Stop Waiting For Your Real Life To Begin

L.A. is a tough town to live in. Show business is a tough as fangs business to work in. We know that. But one aspect that makes both of these arenas particularly difficult is the fact that this city has a Never-never-land element to it—one where actors refuse to be happy or financially responsible in the now, but chronically push such elements off into the future when they’ve achieved some tabloid-worthy success. 

Below is some of the most classic shit actors say that gets in their way and some of the most destructive. If you can overcome it, you’ll be happier than you ever imagined.

“If I get this job, I’ll never ask for anything else…”
“If I book a ___, I’ll know I’ve made it!”
“I’ll be happy once I’m a series regular.” 
“I’ll start saving money once I’m making six figures.”

It’s really great and important to have such goals, but if your goals start getting in the way of your day-to-day happiness and your ability to act like a human being by being present in your daily life, your goals have now become obstacles. 

How to make your ambition your friend and not your enemy. Essentially, you need to put your ambition in check, be happy now, and stop hedging all of your happiness on outside forces that you can’t control. 

How many times have you let the entire day pass you by as you waited for your phone to ring to find out if you got that part, that call-back, that agent, or manager?

You are at the mercy of so many external factors as an actor. An unfathomable amount of decisions are out of your control. Despite your very best efforts to book a role, you might be too short, too blonde, or not a close enough relative to the producer. Many key details that stand between you and your desired outcome are out of your hands and it can leave you feeling very unsteady. 

You have a responsibility to take control of your inner world. Not to bemoan how unfair the industry is or to push your happiness to some pie-in-the-sky day. Your job is to be centered. How? Stop waiting for your “real life” to begin and enjoy, relish in, find all the peace and pride in the life you are living in, right now.

Take a break and enjoy the sunset. Take time to fall in love and have your heart broken and to very creatively plot revenge on that jerkface. Being happy now is your responsibility as an artist. We forget that. 

Ambition is the obsession with the end result. Tenacity and grit is the moment by moment. While ambition may have planted the seed of where you’d like to go, you don’t let it drive you there—you don’t hand over the responsibly. Ambition will eat you alive. Center yourself so that your ambition doesn’t take over the show.

Easier said than done? Whether you’re a beginner or an Academy Award winner, the same series of questions plague us all. What if I fail? What if I never work again? What if I made the wrong choice to work on this or that film and it ruins my brand? What will happen to my career now that I’m aging, now that I’m larger, now that it has been three years since I’ve been on a series…? Believe it or not, there is no top of the mountain, there will always be peaks and there will always be valleys.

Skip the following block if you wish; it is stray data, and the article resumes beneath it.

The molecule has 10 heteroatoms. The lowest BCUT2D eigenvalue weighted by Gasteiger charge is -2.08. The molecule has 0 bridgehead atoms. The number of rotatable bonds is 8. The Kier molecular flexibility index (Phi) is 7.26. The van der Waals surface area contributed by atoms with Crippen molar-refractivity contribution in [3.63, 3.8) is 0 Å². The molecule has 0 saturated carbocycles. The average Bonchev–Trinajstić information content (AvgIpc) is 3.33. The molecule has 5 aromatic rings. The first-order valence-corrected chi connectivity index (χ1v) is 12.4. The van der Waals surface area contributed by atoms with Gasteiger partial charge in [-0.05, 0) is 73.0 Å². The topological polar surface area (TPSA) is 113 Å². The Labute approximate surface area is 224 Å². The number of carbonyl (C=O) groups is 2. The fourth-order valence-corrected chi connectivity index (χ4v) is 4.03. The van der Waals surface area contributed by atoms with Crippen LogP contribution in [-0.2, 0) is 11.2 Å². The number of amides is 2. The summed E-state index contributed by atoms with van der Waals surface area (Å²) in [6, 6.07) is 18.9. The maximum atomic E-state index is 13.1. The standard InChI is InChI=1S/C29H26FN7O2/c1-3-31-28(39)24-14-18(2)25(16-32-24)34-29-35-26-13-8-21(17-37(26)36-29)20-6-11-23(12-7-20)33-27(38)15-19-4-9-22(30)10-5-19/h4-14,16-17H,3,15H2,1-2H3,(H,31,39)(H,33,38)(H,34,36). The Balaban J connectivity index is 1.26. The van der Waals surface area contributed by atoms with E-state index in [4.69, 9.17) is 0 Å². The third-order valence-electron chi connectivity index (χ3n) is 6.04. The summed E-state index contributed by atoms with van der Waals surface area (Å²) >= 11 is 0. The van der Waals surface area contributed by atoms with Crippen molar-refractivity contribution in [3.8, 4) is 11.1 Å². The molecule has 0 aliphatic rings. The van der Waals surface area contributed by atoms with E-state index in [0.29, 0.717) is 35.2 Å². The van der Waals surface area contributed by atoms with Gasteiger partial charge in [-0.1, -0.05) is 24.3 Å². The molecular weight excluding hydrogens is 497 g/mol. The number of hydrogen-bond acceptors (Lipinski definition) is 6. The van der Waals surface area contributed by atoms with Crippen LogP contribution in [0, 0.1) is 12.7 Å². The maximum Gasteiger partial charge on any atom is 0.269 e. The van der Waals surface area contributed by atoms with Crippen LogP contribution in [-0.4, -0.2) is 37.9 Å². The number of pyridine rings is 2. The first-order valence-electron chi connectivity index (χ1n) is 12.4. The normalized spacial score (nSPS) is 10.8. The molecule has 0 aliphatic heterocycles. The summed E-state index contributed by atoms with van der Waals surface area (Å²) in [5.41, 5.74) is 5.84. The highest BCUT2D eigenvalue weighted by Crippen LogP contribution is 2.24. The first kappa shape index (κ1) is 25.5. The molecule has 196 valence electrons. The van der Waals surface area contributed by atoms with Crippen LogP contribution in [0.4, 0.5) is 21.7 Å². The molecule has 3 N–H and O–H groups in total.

As Julianne Moore memorably said at the SAG Awards this year, “As an actor, you’re always surprised when things work out.” This means that even established, lauded, and award-winning actors experience a profound sense of what-ifs and wrenching amounts of uncertainty—particularly if that’s something Moore felt compelled to say on the red carpet. 

One of my clients is currently in the process of creating an original series for HBO. As exciting as this sounds, he is absolutely terrified. He feels that it could all go away in the blink of an eye. He’s right. It could. He’s also always extremely grateful and excited, as this is a huge career milestone. The lesson to be learned is that once one mountain is conquered, the view unfolds before you with a vast valley of new mountains which all need to be conquered.  

What you have control over. You have control over delivering the best performance you possibly can. I help my clients book their roles by making fun and impactful choices in the room. Wherever you are in your career, love what you are doing. Wherever you aim to end up, be grateful for where you are at and what you have right now. 

We often hear amazing performers recount their experience of their best performances as such: “I genuinely can’t remember what happened on stage, I was completely lost in the moment. I’m so glad you enjoyed the performance.” They were living in their performance as it happened. Chances are, they weren’t 20 minutes ahead of themselves, removing their make-up in the dressing room and planning what to make for dinner. They weren’t thinking to themselves as they recited “To Be or Not to Be…,” “Yeah, this speech is gonna win me that Tony award…I wonder what I should wear…” The future doesn’t belong to any of us. All you have is this moment.

This article was originally posted on Backstage